The price of wheat has tumbled from its peak after Russia invaded Ukraine, but experts say one of the world’s most widely consumed foods remains in short supply and warn that a global hunger crisis still looms.

Like oil, steel, beef and other commodities integral to the economy, wheat shifts in price and availability in response to a complex set of overlapping factors, such as geopolitics and the weather. While the falling price of wheat offers some respite for countries dependent on importing the crop, it may dissuade farmers from planting more.

Nor does the drop in price address pre-existing problems worsened by a war between two of the world’s biggest producers. Energy prices remain high, affecting the cost of running farm equipment and transporting the wheat to market as well as the cost of fertilizer. And hot, dry weather that crimps crop yields is becoming more common.

“The fundamental picture hasn’t really changed,” said Ehsan Khoman, who manages emerging-market and commodities research for Mitsubishi UFJ Financial Group, a Japanese bank. “There is a potential where food prices could spiral out of control.”

The wheat market has been on a wild ride this year.

Wheat futures contract traded in Chicago

Source: FactSet

Russia’s invasion of Ukraine caused food and fuel prices to soar, as war and sanctions disrupted supplies from two of the world’s major agriculture and energy exporters. The two countries together account for roughly a quarter of global wheat exports, according to the U.S. Department of Agriculture.

Oil prices have eased a bit since the start of the war, though it still costs a lot more than it did at the start of the year for Americans to fill their cars with gasoline, for Europeans to heat their homes with natural gas and for just about anyone anywhere to do anything linked to the cost of oil. Wheat prices, though, have fallen to roughly where they began the year.

The price of a widely traded type of wheat that started the year about $7.70 per bushel jumped to $13 in the immediate aftermath of Russia’s invasion of Ukraine in late February, according to futures contracts traded in Chicago, a global hub for the commodity. The price mostly stayed in double digits until mid-June, when it began to fall. On Monday, wheat traded at a little more than $8 a bushel.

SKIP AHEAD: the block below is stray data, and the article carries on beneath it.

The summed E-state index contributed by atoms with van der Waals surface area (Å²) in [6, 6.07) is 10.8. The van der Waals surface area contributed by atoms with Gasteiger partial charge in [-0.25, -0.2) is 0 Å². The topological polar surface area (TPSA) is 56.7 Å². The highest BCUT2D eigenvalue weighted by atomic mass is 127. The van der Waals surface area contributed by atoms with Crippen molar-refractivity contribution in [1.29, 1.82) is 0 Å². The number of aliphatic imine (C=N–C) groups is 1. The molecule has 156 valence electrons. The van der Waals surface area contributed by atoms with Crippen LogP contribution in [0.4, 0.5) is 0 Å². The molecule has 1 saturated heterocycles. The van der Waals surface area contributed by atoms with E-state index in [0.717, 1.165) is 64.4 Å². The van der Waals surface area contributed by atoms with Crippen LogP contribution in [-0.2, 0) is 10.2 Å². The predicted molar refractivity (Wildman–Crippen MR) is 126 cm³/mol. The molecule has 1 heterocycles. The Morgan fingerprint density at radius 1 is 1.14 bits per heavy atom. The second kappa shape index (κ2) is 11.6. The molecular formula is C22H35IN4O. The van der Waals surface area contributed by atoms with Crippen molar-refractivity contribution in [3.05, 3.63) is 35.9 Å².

After the initial shock of the invasion, higher prices dissuaded some countries from buying wheat, lowering demand and weighing on prices. An uptick in supply from winter wheat harvests has also lowered prices in recent weeks.

A deal to free trapped grain provides only partial relief.

A major factor pushing wheat prices down has been the progress of negotiations over the fate of more than 20 million metric tons of grain stuck in Black Sea ports in Ukraine. A little over a week ago, an agreement was reached to open an export corridor to allow some of the grain trapped by the war to move out across the world. For the first time in more than five months, a ship loaded with grain left a port in Ukraine’s Odesa region on Monday.

The deal may not hold amid the fighting, and even if it does, experts say it probably won’t be enough to address other issues hanging over the global wheat market.

“This agreement has been bigged up as something that will be a solution to the world’s food shortage, and it is just not,” said Tracey Allen, an agricultural commodities strategist at JPMorgan Chase.

Other, more entrenched factors in the wheat market, from the prices of energy and fertilizer to climate change, could play a bigger role in determining the cost — and availability — of a loaf of bread around the world.

Experts think wheat prices are likely to rise again. Adding further uncertainty is that futures contracts work by allowing buyers and sellers to agree on a price for wheat that will be delivered in the future, typically three months’ time. And a lot can change in three months.